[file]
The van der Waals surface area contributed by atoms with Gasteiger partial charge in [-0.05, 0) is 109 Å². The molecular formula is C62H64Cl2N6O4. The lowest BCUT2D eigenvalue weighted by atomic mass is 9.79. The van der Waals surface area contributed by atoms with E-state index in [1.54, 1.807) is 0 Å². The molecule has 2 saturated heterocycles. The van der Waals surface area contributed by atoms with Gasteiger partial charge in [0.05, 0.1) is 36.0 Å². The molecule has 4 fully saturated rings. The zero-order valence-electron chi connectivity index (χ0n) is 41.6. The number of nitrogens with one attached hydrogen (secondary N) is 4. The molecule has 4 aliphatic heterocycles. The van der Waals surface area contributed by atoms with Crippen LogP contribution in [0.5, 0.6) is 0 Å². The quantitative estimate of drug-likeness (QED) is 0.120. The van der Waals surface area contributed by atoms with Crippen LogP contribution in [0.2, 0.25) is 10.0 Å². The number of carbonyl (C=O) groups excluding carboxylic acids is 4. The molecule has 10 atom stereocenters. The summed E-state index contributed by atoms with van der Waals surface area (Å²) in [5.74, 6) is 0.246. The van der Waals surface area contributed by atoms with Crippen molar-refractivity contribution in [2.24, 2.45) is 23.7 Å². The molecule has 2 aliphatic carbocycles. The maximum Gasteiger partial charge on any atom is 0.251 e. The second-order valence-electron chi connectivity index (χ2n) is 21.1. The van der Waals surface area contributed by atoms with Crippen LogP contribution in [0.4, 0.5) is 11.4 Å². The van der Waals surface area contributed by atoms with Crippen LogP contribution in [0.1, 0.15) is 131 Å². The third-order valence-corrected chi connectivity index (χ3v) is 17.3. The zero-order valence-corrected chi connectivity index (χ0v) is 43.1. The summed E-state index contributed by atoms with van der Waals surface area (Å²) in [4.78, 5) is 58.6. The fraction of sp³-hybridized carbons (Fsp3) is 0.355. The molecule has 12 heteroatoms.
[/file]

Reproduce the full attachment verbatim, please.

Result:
The van der Waals surface area contributed by atoms with Gasteiger partial charge in [-0.05, 0) is 109 Å². The molecular formula is C62H64Cl2N6O4. The lowest BCUT2D eigenvalue weighted by atomic mass is 9.79. The van der Waals surface area contributed by atoms with E-state index in [1.54, 1.807) is 0 Å². The molecule has 2 saturated heterocycles. The van der Waals surface area contributed by atoms with Gasteiger partial charge in [0.05, 0.1) is 36.0 Å². The molecule has 4 fully saturated rings. The zero-order valence-electron chi connectivity index (χ0n) is 41.6. The number of nitrogens with one attached hydrogen (secondary N) is 4. The molecule has 4 aliphatic heterocycles. The van der Waals surface area contributed by atoms with Crippen LogP contribution in [0.5, 0.6) is 0 Å². The quantitative estimate of drug-likeness (QED) is 0.120. The van der Waals surface area contributed by atoms with Crippen LogP contribution in [0.2, 0.25) is 10.0 Å². The number of carbonyl (C=O) groups excluding carboxylic acids is 4. The molecule has 10 atom stereocenters. The summed E-state index contributed by atoms with van der Waals surface area (Å²) in [5.74, 6) is 0.246. The van der Waals surface area contributed by atoms with Crippen molar-refractivity contribution in [2.24, 2.45) is 23.7 Å². The molecule has 2 aliphatic carbocycles. The maximum Gasteiger partial charge on any atom is 0.251 e. The second-order valence-electron chi connectivity index (χ2n) is 21.1. The van der Waals surface area contributed by atoms with Crippen LogP contribution in [0.4, 0.5) is 11.4 Å². The van der Waals surface area contributed by atoms with Crippen LogP contribution in [0.1, 0.15) is 131 Å². The third-order valence-corrected chi connectivity index (χ3v) is 17.3. The zero-order valence-corrected chi connectivity index (χ0v) is 43.1. The summed E-state index contributed by atoms with van der Waals surface area (Å²) in [4.78, 5) is 58.6. The fraction of sp³-hybridized carbons (Fsp3) is 0.355. The molecule has 12 heteroatoms.